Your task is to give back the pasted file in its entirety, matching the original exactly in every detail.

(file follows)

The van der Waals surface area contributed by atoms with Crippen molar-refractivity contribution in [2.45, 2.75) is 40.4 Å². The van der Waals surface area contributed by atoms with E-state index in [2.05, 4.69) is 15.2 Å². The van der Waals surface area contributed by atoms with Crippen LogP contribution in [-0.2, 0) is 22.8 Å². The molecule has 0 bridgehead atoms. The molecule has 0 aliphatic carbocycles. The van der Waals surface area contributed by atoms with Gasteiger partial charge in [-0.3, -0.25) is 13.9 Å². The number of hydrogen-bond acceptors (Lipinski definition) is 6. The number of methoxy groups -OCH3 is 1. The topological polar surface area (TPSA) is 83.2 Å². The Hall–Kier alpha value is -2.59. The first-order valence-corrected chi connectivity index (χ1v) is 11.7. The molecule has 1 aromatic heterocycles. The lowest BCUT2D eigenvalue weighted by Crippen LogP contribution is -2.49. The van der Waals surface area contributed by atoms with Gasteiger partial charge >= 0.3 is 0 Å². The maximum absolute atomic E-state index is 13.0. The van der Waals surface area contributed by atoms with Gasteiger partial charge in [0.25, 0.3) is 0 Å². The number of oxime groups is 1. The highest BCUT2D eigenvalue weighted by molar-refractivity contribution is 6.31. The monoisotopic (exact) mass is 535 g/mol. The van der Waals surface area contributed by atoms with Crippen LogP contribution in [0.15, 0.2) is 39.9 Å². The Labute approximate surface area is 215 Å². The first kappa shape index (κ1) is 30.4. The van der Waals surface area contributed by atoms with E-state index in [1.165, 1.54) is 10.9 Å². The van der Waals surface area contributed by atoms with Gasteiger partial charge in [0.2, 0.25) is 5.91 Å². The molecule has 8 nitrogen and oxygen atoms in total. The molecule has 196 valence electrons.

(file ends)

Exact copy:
The van der Waals surface area contributed by atoms with Crippen molar-refractivity contribution in [2.45, 2.75) is 40.4 Å². The van der Waals surface area contributed by atoms with E-state index in [2.05, 4.69) is 15.2 Å². The van der Waals surface area contributed by atoms with Crippen LogP contribution in [-0.2, 0) is 22.8 Å². The molecule has 0 bridgehead atoms. The molecule has 0 aliphatic carbocycles. The van der Waals surface area contributed by atoms with Gasteiger partial charge in [-0.3, -0.25) is 13.9 Å². The number of hydrogen-bond acceptors (Lipinski definition) is 6. The number of methoxy groups -OCH3 is 1. The topological polar surface area (TPSA) is 83.2 Å². The Hall–Kier alpha value is -2.59. The first-order valence-corrected chi connectivity index (χ1v) is 11.7. The molecule has 1 aromatic heterocycles. The lowest BCUT2D eigenvalue weighted by Crippen LogP contribution is -2.49. The van der Waals surface area contributed by atoms with Gasteiger partial charge >= 0.3 is 0 Å². The maximum absolute atomic E-state index is 13.0. The van der Waals surface area contributed by atoms with Gasteiger partial charge in [0.25, 0.3) is 0 Å². The number of oxime groups is 1. The highest BCUT2D eigenvalue weighted by molar-refractivity contribution is 6.31. The monoisotopic (exact) mass is 535 g/mol. The van der Waals surface area contributed by atoms with Crippen LogP contribution in [0.15, 0.2) is 39.9 Å². The Labute approximate surface area is 215 Å². The first kappa shape index (κ1) is 30.4. The van der Waals surface area contributed by atoms with E-state index in [1.165, 1.54) is 10.9 Å². The van der Waals surface area contributed by atoms with Gasteiger partial charge in [0.2, 0.25) is 5.91 Å². The molecule has 8 nitrogen and oxygen atoms in total. The molecule has 196 valence electrons.